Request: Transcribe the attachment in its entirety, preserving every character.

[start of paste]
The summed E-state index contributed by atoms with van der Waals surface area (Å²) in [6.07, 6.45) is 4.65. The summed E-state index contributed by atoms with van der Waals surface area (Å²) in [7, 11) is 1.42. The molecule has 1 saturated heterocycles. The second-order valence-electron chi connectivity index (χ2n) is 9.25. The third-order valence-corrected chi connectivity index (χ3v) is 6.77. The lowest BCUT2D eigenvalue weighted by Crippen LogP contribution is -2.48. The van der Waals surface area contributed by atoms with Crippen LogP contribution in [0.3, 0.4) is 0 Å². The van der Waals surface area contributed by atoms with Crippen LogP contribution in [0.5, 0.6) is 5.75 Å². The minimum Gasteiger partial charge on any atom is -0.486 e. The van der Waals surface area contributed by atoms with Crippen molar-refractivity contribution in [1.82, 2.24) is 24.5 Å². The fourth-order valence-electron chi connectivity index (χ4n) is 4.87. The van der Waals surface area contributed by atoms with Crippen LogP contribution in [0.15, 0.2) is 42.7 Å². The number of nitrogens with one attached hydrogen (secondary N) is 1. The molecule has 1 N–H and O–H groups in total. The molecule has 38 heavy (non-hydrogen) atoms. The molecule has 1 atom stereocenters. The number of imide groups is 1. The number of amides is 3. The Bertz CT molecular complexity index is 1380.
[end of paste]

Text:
The summed E-state index contributed by atoms with van der Waals surface area (Å²) in [6.07, 6.45) is 4.65. The summed E-state index contributed by atoms with van der Waals surface area (Å²) in [7, 11) is 1.42. The molecule has 1 saturated heterocycles. The second-order valence-electron chi connectivity index (χ2n) is 9.25. The third-order valence-corrected chi connectivity index (χ3v) is 6.77. The lowest BCUT2D eigenvalue weighted by Crippen LogP contribution is -2.48. The van der Waals surface area contributed by atoms with Crippen LogP contribution in [0.3, 0.4) is 0 Å². The van der Waals surface area contributed by atoms with Crippen LogP contribution in [0.5, 0.6) is 5.75 Å². The minimum Gasteiger partial charge on any atom is -0.486 e. The van der Waals surface area contributed by atoms with Crippen molar-refractivity contribution in [1.82, 2.24) is 24.5 Å². The fourth-order valence-electron chi connectivity index (χ4n) is 4.87. The van der Waals surface area contributed by atoms with Crippen LogP contribution in [0.15, 0.2) is 42.7 Å². The number of nitrogens with one attached hydrogen (secondary N) is 1. The molecule has 1 N–H and O–H groups in total. The molecule has 38 heavy (non-hydrogen) atoms. The molecule has 1 atom stereocenters. The number of imide groups is 1. The number of amides is 3. The Bertz CT molecular complexity index is 1380.